Camp Hale is a chance to honor veterans and Colorado’s ski history


High in the Colorado Rockies, the Pando Valley is home to more than just beautiful scenery.

During World War II, the Valley played a pivotal role in developing soldiers who beat fascism in the Italian Alps. The training these soldiers received at Camp Hale not only delivered the Allied victory overseas, but also helped launch Colorado’s outdoor recreation economy.

The Second World War was fought in places many American service members were unfamiliar with, such as the unforgiving alpine terrain of Europe. Our leaders knew that to challenge the Axis powers on their terrain, we would need to develop new methods and bases to train our soldiers. After months of urging by the National Ski Patrol, the Army agreed to train a group of Americans in high-altitude combat.

Over the next seven months, a small town was developed in the mountains of Colorado with ski hills and mountain training courses, and named Camp Hale in honor of Spanish American War veteran and Colorado native Brigadier General Irving Hale, eventually housing 15,000 soldiers with a common background — skiers who knew how to handle the harsh conditions.

Because of their training at Camp Hale, these American soldiers went on to help liberate Italy and beat back Nazi Germany. After the war, many soldiers returned to the mountains and helped develop the outdoor recreation industry, which now contributes tens of thousands of jobs and billions of dollars to Colorado’s economy.

The base was decommissioned in the 1960s, and only traces of the camp’s existence remain. We cannot let its history be forgotten – and I certainly will not.

I’m a proud 7th generation Coloradan who learned to ski and climb in our mountains. My passions have taken me across the world as a professional skier, leading to my induction into the Colorado Snowsports Hall of Fame and to the opportunity to share my love for the sport and outdoors with our younger generations.

Almost 30 years ago, I was asked by Colorado Ski Country to become a youth mentor – a task that has taken me into the classroom and given me the chance to share our history through film. One of my most requested segments is the history of Camp Hale and the 10th Mountain Division.

And over the last few years, I’ve traveled across not just Colorado but the world, sharing the story of the 10th Mountain Division and their travails and triumphs in the Julian Alps through my documentary, Mission Mt. Mangart.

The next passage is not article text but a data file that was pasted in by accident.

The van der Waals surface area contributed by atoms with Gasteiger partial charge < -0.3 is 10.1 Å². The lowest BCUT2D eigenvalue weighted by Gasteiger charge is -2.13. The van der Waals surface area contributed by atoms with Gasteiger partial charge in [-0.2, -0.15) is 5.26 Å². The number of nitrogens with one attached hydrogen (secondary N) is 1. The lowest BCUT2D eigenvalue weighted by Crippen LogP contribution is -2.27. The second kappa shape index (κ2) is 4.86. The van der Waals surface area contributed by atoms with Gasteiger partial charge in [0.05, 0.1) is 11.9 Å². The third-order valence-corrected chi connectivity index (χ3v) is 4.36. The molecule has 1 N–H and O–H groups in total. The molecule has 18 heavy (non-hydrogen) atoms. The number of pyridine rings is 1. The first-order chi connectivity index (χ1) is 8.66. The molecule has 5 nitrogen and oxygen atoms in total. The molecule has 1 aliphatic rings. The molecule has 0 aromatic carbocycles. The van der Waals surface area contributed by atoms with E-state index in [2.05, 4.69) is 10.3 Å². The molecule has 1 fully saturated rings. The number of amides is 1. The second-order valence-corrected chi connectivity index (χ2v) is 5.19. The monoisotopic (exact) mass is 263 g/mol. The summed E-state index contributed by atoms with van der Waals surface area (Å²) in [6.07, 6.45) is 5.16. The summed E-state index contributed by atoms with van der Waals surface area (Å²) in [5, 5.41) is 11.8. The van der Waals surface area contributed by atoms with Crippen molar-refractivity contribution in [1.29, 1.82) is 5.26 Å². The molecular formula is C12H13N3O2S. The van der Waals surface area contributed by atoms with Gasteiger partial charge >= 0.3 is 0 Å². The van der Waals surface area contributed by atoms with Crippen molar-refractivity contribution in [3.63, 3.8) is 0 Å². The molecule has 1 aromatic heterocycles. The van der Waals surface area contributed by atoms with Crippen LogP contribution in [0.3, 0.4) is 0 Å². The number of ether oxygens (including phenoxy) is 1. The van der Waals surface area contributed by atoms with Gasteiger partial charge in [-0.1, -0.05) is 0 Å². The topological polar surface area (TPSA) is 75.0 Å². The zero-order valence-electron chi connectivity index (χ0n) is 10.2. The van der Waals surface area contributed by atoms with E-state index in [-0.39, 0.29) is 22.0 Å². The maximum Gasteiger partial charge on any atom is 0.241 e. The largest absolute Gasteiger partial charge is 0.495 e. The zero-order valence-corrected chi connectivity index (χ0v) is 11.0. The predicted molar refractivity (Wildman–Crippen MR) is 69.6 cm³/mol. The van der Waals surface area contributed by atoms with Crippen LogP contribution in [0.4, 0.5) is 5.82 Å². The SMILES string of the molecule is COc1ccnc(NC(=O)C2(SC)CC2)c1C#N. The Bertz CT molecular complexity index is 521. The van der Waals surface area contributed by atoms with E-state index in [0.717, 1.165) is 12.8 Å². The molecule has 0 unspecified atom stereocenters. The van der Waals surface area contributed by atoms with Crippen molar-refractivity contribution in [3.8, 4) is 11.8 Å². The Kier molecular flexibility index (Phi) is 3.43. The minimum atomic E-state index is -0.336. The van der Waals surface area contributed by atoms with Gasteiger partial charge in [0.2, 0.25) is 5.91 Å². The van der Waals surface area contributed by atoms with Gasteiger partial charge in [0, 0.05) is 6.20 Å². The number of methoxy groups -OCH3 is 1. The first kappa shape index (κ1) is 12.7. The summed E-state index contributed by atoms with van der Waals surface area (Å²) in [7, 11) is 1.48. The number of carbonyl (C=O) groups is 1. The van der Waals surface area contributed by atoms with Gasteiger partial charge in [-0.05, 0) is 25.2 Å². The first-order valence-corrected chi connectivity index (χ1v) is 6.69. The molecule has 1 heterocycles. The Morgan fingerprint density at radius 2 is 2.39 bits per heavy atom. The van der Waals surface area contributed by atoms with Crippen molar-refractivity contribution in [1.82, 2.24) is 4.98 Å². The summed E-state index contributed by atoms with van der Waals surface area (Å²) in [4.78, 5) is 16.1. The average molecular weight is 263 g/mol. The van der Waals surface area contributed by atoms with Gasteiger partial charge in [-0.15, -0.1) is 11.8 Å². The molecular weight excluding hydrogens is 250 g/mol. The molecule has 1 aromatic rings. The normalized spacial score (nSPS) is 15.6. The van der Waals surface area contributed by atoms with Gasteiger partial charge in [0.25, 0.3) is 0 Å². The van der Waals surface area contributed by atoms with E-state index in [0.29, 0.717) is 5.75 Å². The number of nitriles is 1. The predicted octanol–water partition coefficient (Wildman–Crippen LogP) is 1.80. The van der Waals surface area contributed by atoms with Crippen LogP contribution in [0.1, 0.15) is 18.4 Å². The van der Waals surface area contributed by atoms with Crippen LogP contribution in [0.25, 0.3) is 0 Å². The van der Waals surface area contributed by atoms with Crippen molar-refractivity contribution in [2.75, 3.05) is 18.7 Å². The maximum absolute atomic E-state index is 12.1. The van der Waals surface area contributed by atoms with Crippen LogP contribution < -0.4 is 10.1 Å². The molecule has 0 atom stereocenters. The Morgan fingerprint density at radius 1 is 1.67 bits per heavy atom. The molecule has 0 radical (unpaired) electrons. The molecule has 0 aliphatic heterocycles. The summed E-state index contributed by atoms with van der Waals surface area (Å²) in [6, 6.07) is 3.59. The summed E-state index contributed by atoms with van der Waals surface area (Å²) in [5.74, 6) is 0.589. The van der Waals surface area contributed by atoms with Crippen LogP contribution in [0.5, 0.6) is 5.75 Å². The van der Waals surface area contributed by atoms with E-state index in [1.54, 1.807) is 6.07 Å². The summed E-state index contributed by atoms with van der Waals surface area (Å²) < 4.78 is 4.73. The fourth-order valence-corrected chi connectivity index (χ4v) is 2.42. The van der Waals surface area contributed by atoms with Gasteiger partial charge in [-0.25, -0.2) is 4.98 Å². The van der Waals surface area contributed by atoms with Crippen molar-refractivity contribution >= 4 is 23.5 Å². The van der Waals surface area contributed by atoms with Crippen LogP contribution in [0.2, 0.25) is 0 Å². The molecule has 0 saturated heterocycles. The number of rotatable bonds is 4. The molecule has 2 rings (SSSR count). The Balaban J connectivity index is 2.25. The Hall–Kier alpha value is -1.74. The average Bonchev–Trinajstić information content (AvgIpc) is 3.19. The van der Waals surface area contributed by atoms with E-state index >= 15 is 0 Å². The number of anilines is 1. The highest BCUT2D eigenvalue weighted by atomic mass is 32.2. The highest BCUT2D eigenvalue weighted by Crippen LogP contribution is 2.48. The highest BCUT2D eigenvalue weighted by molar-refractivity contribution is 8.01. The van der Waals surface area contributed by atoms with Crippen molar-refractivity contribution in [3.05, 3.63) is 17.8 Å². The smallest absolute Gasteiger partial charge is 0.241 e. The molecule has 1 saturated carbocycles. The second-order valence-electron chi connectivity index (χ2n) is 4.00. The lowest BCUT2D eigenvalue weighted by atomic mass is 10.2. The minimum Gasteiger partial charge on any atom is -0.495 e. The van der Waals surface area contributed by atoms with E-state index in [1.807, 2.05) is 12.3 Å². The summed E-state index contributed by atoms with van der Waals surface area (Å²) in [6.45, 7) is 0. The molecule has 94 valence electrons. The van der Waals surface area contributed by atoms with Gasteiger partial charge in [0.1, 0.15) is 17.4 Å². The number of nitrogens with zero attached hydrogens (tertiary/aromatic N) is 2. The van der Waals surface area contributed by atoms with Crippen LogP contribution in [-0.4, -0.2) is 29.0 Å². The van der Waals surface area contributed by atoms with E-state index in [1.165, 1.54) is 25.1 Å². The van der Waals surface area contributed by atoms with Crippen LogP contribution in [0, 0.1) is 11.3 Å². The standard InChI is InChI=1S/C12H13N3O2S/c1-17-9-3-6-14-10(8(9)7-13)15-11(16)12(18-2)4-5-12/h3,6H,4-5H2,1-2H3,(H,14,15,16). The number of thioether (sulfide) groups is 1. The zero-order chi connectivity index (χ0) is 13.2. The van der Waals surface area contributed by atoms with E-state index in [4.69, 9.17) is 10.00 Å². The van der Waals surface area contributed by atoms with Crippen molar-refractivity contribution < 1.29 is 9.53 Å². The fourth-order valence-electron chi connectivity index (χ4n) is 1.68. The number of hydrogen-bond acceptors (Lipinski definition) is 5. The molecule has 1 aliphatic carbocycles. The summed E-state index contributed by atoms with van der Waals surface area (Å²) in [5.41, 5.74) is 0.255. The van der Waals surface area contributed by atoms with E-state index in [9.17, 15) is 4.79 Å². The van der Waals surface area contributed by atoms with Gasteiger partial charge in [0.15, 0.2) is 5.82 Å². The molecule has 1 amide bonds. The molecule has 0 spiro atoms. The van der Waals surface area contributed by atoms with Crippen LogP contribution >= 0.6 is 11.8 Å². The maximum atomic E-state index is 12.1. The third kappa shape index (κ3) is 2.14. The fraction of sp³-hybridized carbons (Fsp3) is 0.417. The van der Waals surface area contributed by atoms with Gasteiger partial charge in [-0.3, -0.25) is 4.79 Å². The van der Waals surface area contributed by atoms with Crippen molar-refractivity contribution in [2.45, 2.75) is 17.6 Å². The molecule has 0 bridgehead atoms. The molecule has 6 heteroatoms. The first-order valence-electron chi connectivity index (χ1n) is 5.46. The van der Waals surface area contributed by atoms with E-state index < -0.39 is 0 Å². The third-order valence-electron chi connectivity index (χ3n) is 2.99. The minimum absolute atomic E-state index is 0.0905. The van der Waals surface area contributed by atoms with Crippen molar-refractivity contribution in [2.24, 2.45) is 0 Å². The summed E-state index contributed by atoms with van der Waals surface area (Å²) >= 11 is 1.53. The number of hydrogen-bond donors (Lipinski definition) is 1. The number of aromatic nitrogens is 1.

For many who haven’t heard the story of Camp Hale, you could easily miss it off the side of Highway 24 on the way from Leadville to Vail – the few signs that mark its existence don’t do justice to its storied history.

The story of the 10th Mountain Division — from their training at Camp Hale to the ski race they held at the base of Mt. Mangart to celebrate the end of the war to the ski industry they started once they returned home – is one that I have devoted part of my own life to telling. But without more resources, more Coloradans and Americans will grow up without ever hearing the special history of Camp Hale.

At the request of a broad coalition of Coloradans, Senators Michael Bennet and John Hickenlooper, Congressman Joe Neguse, and Gov. Jared Polis have requested President Joe Biden create the Camp Hale-Continental Divide National Monument to protect this special place. I believe that the indelible impact that Camp Hale and the 10th Mountain Division has had on our national and world history is worth enshrining now and for future generations.

I hope that President Biden will follow through with news reports that he will elevate Camp Hale through the National Monument designation it deserves when he comes to Colorado next week.

Chris Anthony is a Colorado native, professional skier, and Snow Sports Hall of Fame inductee. He runs the Chris Anthony Youth Initiative Project, which aims to improve the quality of life by introducing youth to educational enrichment opportunities. This op-ed was edited by staff from Sen. Michael Bennet’s office before it was submitted to The Post.

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